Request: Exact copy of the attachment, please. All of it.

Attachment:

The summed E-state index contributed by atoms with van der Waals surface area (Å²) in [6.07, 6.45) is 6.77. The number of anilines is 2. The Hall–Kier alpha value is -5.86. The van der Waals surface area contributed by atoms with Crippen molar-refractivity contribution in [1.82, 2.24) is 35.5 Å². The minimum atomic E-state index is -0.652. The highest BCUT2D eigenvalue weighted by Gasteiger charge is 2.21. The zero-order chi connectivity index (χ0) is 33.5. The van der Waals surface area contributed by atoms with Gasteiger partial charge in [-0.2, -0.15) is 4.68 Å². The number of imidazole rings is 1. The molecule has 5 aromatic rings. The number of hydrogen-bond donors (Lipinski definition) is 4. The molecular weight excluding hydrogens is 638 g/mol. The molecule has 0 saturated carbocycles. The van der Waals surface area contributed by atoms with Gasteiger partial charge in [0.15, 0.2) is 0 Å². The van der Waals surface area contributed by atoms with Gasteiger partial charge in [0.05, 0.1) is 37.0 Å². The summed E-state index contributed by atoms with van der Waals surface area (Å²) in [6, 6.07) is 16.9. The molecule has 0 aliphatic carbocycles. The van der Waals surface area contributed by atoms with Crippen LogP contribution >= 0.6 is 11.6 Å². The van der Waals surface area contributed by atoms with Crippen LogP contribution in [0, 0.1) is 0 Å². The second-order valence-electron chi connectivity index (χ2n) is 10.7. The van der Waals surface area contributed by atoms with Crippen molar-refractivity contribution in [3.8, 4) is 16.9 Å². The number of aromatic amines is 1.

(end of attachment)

The summed E-state index contributed by atoms with van der Waals surface area (Å²) in [6.07, 6.45) is 6.77. The number of anilines is 2. The Hall–Kier alpha value is -5.86. The van der Waals surface area contributed by atoms with Crippen molar-refractivity contribution in [1.82, 2.24) is 35.5 Å². The minimum atomic E-state index is -0.652. The highest BCUT2D eigenvalue weighted by Gasteiger charge is 2.21. The zero-order chi connectivity index (χ0) is 33.5. The van der Waals surface area contributed by atoms with Gasteiger partial charge in [-0.2, -0.15) is 4.68 Å². The number of imidazole rings is 1. The molecule has 5 aromatic rings. The number of hydrogen-bond donors (Lipinski definition) is 4. The molecular weight excluding hydrogens is 638 g/mol. The molecule has 0 saturated carbocycles. The van der Waals surface area contributed by atoms with Gasteiger partial charge in [0.15, 0.2) is 0 Å². The van der Waals surface area contributed by atoms with Gasteiger partial charge in [0.05, 0.1) is 37.0 Å². The summed E-state index contributed by atoms with van der Waals surface area (Å²) in [6, 6.07) is 16.9. The molecule has 0 aliphatic carbocycles. The van der Waals surface area contributed by atoms with Crippen LogP contribution >= 0.6 is 11.6 Å². The van der Waals surface area contributed by atoms with Crippen LogP contribution in [0, 0.1) is 0 Å². The second-order valence-electron chi connectivity index (χ2n) is 10.7. The van der Waals surface area contributed by atoms with Crippen molar-refractivity contribution in [3.8, 4) is 16.9 Å². The number of aromatic amines is 1.